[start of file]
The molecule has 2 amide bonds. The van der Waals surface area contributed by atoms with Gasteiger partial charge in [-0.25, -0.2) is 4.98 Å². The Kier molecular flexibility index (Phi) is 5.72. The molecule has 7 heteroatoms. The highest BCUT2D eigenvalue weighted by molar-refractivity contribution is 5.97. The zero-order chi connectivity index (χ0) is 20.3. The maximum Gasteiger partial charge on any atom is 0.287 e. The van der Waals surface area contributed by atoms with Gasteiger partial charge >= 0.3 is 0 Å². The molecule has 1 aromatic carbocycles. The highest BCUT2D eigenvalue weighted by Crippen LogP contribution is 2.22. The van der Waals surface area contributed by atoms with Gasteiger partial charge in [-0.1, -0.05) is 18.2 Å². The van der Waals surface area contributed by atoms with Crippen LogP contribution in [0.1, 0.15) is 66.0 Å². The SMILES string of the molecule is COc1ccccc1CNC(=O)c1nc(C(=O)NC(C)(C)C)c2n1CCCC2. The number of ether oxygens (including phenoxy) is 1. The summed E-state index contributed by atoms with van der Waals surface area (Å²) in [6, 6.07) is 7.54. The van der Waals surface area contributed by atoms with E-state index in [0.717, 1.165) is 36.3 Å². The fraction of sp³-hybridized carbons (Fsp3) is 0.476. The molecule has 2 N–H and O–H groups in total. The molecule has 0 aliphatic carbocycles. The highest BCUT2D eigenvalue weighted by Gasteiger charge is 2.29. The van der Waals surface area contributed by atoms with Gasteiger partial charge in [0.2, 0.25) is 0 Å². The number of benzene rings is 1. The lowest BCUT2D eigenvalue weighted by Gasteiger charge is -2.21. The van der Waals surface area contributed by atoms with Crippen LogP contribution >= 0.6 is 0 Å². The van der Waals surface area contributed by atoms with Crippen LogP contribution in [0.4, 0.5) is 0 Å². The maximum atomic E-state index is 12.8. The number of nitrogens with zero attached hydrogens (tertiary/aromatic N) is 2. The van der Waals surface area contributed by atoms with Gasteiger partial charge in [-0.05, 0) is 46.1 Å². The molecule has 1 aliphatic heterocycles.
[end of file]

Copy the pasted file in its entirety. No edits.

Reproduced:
The molecule has 2 amide bonds. The van der Waals surface area contributed by atoms with Gasteiger partial charge in [-0.25, -0.2) is 4.98 Å². The Kier molecular flexibility index (Phi) is 5.72. The molecule has 7 heteroatoms. The highest BCUT2D eigenvalue weighted by molar-refractivity contribution is 5.97. The zero-order chi connectivity index (χ0) is 20.3. The maximum Gasteiger partial charge on any atom is 0.287 e. The van der Waals surface area contributed by atoms with Gasteiger partial charge >= 0.3 is 0 Å². The molecule has 1 aromatic carbocycles. The highest BCUT2D eigenvalue weighted by Crippen LogP contribution is 2.22. The van der Waals surface area contributed by atoms with Gasteiger partial charge in [-0.1, -0.05) is 18.2 Å². The van der Waals surface area contributed by atoms with Crippen LogP contribution in [0.1, 0.15) is 66.0 Å². The SMILES string of the molecule is COc1ccccc1CNC(=O)c1nc(C(=O)NC(C)(C)C)c2n1CCCC2. The number of ether oxygens (including phenoxy) is 1. The summed E-state index contributed by atoms with van der Waals surface area (Å²) in [6, 6.07) is 7.54. The van der Waals surface area contributed by atoms with E-state index in [0.717, 1.165) is 36.3 Å². The fraction of sp³-hybridized carbons (Fsp3) is 0.476. The molecule has 2 N–H and O–H groups in total. The molecule has 0 aliphatic carbocycles. The highest BCUT2D eigenvalue weighted by Gasteiger charge is 2.29. The van der Waals surface area contributed by atoms with Gasteiger partial charge in [0.2, 0.25) is 0 Å². The number of benzene rings is 1. The lowest BCUT2D eigenvalue weighted by Gasteiger charge is -2.21. The van der Waals surface area contributed by atoms with Crippen LogP contribution >= 0.6 is 0 Å². The van der Waals surface area contributed by atoms with Crippen LogP contribution in [0.4, 0.5) is 0 Å². The maximum atomic E-state index is 12.8. The number of nitrogens with zero attached hydrogens (tertiary/aromatic N) is 2. The van der Waals surface area contributed by atoms with Gasteiger partial charge in [-0.05, 0) is 46.1 Å². The molecule has 1 aliphatic heterocycles.